Aristotle's Children

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Houghton Mifflin Harcourt, Sep 20, 2004 - History - 384 pages
2 Reviews
Europe was in the long slumber of the Middle Ages, the Roman Empire was in tatters, and the Greek language was all but forgotten, until a group of twelfth-century scholars rediscovered and translated the works of Aristotle. His ideas spread like wildfire across Europe, offering the scientific view that the natural world, including the soul of man, was a proper subject of study. The rediscovery of these ancient ideas sparked riots and heresy trials, caused major upheavals in the Catholic Church, and also set the stage for today's rift between reason and religion.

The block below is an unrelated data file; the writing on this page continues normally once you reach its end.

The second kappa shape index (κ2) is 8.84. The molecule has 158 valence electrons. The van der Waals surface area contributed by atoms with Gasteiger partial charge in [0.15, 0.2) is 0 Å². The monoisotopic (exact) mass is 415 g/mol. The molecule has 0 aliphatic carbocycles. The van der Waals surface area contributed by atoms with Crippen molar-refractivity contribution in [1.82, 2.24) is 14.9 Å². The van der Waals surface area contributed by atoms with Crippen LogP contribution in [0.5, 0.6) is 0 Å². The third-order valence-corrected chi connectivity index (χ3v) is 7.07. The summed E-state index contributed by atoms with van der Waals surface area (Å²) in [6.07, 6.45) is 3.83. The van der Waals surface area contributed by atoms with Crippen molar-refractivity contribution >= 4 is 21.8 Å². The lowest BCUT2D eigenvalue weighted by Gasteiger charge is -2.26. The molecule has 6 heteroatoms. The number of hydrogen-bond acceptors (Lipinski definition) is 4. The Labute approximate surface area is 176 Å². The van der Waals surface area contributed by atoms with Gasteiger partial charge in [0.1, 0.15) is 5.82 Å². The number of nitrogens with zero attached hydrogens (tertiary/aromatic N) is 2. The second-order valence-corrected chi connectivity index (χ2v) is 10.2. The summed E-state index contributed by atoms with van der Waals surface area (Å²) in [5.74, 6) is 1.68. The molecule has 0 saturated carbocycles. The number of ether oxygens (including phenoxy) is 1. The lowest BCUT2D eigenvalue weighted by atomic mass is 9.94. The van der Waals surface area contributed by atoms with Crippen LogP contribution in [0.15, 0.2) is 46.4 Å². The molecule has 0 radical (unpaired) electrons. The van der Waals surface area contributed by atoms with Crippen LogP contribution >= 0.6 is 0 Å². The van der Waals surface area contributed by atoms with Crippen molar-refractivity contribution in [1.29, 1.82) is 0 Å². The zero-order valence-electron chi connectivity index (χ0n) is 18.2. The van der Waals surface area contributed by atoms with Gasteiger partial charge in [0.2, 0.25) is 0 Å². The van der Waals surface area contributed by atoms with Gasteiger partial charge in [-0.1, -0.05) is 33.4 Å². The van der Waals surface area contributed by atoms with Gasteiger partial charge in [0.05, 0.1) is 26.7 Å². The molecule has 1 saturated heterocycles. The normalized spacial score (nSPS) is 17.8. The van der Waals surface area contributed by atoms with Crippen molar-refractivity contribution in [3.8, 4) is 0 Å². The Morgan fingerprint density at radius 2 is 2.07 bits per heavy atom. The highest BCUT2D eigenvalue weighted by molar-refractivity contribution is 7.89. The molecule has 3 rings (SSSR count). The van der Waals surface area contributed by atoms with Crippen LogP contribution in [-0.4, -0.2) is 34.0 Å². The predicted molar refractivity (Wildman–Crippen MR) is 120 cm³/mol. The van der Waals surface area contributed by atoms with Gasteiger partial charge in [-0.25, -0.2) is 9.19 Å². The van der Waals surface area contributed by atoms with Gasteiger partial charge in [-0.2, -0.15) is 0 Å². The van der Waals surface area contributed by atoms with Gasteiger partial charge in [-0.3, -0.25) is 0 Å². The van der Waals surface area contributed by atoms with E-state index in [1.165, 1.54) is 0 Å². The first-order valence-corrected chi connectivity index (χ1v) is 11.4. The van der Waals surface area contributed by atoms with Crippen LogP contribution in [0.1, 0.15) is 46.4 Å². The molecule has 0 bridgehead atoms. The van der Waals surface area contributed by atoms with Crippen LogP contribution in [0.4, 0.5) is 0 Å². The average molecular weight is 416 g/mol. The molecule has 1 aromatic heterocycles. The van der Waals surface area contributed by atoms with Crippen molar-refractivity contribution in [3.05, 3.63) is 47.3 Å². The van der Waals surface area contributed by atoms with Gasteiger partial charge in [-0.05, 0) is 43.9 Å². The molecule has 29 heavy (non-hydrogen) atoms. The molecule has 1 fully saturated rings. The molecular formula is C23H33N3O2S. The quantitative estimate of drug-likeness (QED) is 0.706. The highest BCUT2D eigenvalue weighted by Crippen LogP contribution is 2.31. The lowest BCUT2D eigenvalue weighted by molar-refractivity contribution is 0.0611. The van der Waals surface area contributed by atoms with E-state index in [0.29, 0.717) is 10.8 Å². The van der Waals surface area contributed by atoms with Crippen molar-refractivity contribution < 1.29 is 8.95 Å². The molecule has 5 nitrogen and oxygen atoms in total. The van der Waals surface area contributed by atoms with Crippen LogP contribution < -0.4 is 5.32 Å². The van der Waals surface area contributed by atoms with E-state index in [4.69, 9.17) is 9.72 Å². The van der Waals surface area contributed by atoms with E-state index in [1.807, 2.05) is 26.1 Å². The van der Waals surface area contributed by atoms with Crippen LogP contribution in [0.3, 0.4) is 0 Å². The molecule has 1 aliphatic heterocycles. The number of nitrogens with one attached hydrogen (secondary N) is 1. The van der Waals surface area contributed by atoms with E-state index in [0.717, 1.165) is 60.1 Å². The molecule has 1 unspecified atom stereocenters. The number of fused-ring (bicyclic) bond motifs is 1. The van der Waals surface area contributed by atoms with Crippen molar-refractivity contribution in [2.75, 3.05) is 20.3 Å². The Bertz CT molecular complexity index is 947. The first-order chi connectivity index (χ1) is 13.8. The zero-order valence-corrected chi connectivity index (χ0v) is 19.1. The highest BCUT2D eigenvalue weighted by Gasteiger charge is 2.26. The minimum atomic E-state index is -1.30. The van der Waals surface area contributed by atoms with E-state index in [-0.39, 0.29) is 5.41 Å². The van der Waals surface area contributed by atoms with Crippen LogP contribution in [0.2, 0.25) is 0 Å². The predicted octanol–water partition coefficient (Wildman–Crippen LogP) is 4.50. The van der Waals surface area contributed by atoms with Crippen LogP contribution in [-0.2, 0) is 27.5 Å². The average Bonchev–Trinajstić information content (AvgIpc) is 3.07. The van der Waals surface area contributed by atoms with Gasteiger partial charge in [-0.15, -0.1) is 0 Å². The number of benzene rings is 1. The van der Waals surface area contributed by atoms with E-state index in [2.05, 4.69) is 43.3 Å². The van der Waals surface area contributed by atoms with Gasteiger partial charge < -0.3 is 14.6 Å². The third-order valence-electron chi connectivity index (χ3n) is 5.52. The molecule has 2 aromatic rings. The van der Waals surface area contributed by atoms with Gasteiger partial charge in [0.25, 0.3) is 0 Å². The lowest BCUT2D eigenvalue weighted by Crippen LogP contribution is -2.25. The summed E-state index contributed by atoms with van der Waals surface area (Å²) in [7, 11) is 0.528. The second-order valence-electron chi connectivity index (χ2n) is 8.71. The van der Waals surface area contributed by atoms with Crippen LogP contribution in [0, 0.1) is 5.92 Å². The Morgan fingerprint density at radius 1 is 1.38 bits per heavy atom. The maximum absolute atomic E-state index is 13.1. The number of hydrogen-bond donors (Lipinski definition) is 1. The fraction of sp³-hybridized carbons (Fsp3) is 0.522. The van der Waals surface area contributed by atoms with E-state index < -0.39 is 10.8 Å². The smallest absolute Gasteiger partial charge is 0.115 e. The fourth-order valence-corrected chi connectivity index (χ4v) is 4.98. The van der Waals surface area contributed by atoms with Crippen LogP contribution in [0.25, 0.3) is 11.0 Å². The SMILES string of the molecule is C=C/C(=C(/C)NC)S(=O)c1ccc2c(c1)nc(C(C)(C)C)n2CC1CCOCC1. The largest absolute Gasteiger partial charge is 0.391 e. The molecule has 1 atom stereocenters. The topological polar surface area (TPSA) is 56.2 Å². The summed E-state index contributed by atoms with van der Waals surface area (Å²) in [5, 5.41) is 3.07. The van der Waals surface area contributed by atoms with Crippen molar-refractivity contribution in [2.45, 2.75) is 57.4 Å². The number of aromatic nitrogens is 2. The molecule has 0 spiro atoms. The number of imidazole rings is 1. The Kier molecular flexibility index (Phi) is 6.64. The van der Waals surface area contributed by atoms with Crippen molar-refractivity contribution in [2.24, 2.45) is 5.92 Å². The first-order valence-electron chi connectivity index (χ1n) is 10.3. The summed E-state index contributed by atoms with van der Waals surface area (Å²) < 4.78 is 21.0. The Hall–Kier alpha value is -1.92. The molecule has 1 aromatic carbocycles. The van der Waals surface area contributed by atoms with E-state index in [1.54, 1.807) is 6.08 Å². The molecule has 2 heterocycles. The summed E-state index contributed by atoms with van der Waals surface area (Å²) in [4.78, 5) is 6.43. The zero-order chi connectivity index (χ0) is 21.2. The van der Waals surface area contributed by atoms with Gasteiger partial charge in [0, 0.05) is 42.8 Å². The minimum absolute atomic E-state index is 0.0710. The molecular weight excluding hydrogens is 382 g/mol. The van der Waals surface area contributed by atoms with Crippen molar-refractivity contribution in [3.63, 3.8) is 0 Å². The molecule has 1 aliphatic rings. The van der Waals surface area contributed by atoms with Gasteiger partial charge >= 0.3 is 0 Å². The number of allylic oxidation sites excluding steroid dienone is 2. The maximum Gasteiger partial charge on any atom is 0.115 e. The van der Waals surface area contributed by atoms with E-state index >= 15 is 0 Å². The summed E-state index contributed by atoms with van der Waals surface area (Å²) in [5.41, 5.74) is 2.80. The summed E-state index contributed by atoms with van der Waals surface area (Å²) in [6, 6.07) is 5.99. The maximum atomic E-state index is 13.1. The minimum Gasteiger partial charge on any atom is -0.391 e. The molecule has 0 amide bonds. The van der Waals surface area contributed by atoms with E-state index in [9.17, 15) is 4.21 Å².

In Aristotle's Children, Richard Rubenstein transports us back in history, rendering the controversies of the Middle Ages lively and accessible-and allowing us to understand the philosophical ideas that are fundamental to modern thought.

 

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About the author (2004)

RICHARD E. RUBENSTEIN is professor of conflict resolution and public affairs at George Mason University and an expert on religious conflict. A graduate of Harvard University and Harvard Law School, he was a Rhodes Scholar and studied at Oxford University. He lives in Fairfax, Virginia.

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